The Economics of Copyright and Digitisation: A Report on the Literature and the Need for Further Research

The Strategic Advisory Board for Intellectual Property Policy has released The Economics of Copyright and Digitisation: A Report on the Literature and the Need for Further Research.

Here's an excerpt:

The Strategic Advisory Board for Intellectual Property Policy (SABIP) has commissioned this report in order to inform its future research agenda. One task is to undertake a critical overview of the theoretical and empirical economic literature on copyright and unauthorised copying. On the basis of this literature, two further aims of this report are to: (1) identify the salient issues for copyright policy in the context of digitisation; and (2) formulate specific research questions that should be addressed in order to inform copyright policy.

The State of Online Video

The Pew Research Center's Internet & American Life Project has released The State of Online Video.

Here's an excerpt:

On the other side of the camera, video creation has now become a notable feature of online life. One in seven adult internet users (14%) have uploaded a video to the internet, almost double the 8% who were uploading video in 2007. Home video is far and away the most popular content posted online, shared by 62% of video uploaders. And uploaders are just as likely to share video on social networking sites like Facebook (52% do this) as they are on more specialized video-sharing sites like YouTube (49% do this).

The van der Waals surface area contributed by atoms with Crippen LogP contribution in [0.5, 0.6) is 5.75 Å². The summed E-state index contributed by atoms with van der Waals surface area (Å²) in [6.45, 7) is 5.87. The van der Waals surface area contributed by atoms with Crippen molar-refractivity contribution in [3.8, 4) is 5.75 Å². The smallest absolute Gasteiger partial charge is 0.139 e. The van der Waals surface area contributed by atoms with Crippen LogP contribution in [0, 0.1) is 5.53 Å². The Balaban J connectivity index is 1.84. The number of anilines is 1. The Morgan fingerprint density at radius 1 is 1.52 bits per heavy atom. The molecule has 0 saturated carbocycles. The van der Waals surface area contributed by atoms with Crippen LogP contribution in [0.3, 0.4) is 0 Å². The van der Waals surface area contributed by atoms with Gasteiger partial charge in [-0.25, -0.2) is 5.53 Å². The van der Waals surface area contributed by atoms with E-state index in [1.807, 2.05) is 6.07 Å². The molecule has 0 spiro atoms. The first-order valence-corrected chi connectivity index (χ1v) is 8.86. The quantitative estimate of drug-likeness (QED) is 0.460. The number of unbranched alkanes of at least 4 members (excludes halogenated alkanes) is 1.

Yet, while video-sharing is growing in popularity, adult internet users have mixed feelings about how broadly they want to share their own creations. While 31% of uploaders say they “always” place restrictions on who can access their videos, 50% say they “never” restrict access. The remaining 19% fall somewhere in the middle. And while there is almost universal appreciation for the ease with which video-sharing sites allow uploaders to share video with family and friends, a considerable number (35%) also feel they should be more careful about what they post.

The Idea of Order: Transforming Research Collections for 21st Century Scholarship